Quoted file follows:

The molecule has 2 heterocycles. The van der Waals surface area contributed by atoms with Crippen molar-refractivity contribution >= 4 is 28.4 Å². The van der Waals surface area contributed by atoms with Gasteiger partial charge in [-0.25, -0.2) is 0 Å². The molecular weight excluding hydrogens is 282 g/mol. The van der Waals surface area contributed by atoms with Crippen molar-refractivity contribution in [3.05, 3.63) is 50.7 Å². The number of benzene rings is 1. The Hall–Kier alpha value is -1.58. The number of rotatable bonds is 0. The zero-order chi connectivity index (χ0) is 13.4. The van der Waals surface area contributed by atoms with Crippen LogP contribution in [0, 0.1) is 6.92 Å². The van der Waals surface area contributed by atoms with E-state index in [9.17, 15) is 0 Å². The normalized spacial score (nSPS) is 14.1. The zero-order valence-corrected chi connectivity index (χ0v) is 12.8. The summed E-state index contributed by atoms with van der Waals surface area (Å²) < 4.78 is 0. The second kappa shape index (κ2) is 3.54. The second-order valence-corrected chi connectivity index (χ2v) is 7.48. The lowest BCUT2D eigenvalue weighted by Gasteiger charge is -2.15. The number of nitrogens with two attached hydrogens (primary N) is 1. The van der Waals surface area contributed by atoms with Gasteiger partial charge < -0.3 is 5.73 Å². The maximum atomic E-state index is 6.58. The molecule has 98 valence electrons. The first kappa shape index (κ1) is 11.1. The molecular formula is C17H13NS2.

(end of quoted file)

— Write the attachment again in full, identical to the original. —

The molecule has 2 heterocycles. The van der Waals surface area contributed by atoms with Crippen molar-refractivity contribution >= 4 is 28.4 Å². The van der Waals surface area contributed by atoms with Gasteiger partial charge in [-0.25, -0.2) is 0 Å². The molecular weight excluding hydrogens is 282 g/mol. The van der Waals surface area contributed by atoms with Crippen molar-refractivity contribution in [3.05, 3.63) is 50.7 Å². The number of benzene rings is 1. The Hall–Kier alpha value is -1.58. The number of rotatable bonds is 0. The zero-order chi connectivity index (χ0) is 13.4. The van der Waals surface area contributed by atoms with Crippen LogP contribution in [0, 0.1) is 6.92 Å². The van der Waals surface area contributed by atoms with E-state index in [9.17, 15) is 0 Å². The normalized spacial score (nSPS) is 14.1. The zero-order valence-corrected chi connectivity index (χ0v) is 12.8. The summed E-state index contributed by atoms with van der Waals surface area (Å²) < 4.78 is 0. The second kappa shape index (κ2) is 3.54. The second-order valence-corrected chi connectivity index (χ2v) is 7.48. The lowest BCUT2D eigenvalue weighted by Gasteiger charge is -2.15. The number of nitrogens with two attached hydrogens (primary N) is 1. The van der Waals surface area contributed by atoms with Gasteiger partial charge < -0.3 is 5.73 Å². The maximum atomic E-state index is 6.58. The molecule has 98 valence electrons. The first kappa shape index (κ1) is 11.1. The molecular formula is C17H13NS2.